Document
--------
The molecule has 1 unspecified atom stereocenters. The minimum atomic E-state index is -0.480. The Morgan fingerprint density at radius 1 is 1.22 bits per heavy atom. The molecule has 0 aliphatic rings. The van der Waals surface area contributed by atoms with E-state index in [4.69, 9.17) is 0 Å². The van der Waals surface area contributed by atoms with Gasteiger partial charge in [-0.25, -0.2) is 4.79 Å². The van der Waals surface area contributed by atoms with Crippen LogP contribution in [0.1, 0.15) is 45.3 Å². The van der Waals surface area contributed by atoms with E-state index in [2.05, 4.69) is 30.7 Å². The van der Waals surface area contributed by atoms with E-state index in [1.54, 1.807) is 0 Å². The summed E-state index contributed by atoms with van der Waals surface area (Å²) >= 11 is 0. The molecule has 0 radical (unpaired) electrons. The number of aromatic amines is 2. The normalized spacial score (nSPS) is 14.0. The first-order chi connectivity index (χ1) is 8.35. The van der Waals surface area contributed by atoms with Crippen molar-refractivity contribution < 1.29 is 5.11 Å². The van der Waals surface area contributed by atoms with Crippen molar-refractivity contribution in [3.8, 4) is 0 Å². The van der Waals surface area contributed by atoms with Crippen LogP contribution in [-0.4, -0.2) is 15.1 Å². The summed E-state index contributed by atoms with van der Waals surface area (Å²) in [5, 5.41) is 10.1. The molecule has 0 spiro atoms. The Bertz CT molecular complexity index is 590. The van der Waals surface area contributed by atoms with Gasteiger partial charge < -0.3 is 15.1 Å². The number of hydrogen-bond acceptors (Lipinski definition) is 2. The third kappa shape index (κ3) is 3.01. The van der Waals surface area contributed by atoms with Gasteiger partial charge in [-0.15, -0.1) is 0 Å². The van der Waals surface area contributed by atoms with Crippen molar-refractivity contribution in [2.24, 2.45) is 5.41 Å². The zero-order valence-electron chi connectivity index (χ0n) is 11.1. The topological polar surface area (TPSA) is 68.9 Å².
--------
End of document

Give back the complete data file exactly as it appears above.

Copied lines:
The molecule has 1 unspecified atom stereocenters. The minimum atomic E-state index is -0.480. The Morgan fingerprint density at radius 1 is 1.22 bits per heavy atom. The molecule has 0 aliphatic rings. The van der Waals surface area contributed by atoms with E-state index in [4.69, 9.17) is 0 Å². The van der Waals surface area contributed by atoms with Gasteiger partial charge in [-0.25, -0.2) is 4.79 Å². The van der Waals surface area contributed by atoms with Crippen LogP contribution in [0.1, 0.15) is 45.3 Å². The van der Waals surface area contributed by atoms with E-state index in [2.05, 4.69) is 30.7 Å². The van der Waals surface area contributed by atoms with E-state index in [1.54, 1.807) is 0 Å². The summed E-state index contributed by atoms with van der Waals surface area (Å²) >= 11 is 0. The molecule has 0 radical (unpaired) electrons. The number of aromatic amines is 2. The normalized spacial score (nSPS) is 14.0. The first-order chi connectivity index (χ1) is 8.35. The van der Waals surface area contributed by atoms with Crippen molar-refractivity contribution < 1.29 is 5.11 Å². The van der Waals surface area contributed by atoms with Crippen molar-refractivity contribution in [3.8, 4) is 0 Å². The van der Waals surface area contributed by atoms with Crippen LogP contribution in [-0.4, -0.2) is 15.1 Å². The summed E-state index contributed by atoms with van der Waals surface area (Å²) in [5, 5.41) is 10.1. The molecule has 0 spiro atoms. The Bertz CT molecular complexity index is 590. The van der Waals surface area contributed by atoms with Gasteiger partial charge < -0.3 is 15.1 Å². The number of hydrogen-bond acceptors (Lipinski definition) is 2. The third kappa shape index (κ3) is 3.01. The van der Waals surface area contributed by atoms with Gasteiger partial charge in [-0.15, -0.1) is 0 Å². The van der Waals surface area contributed by atoms with Crippen molar-refractivity contribution in [2.24, 2.45) is 5.41 Å². The zero-order valence-electron chi connectivity index (χ0n) is 11.1. The topological polar surface area (TPSA) is 68.9 Å².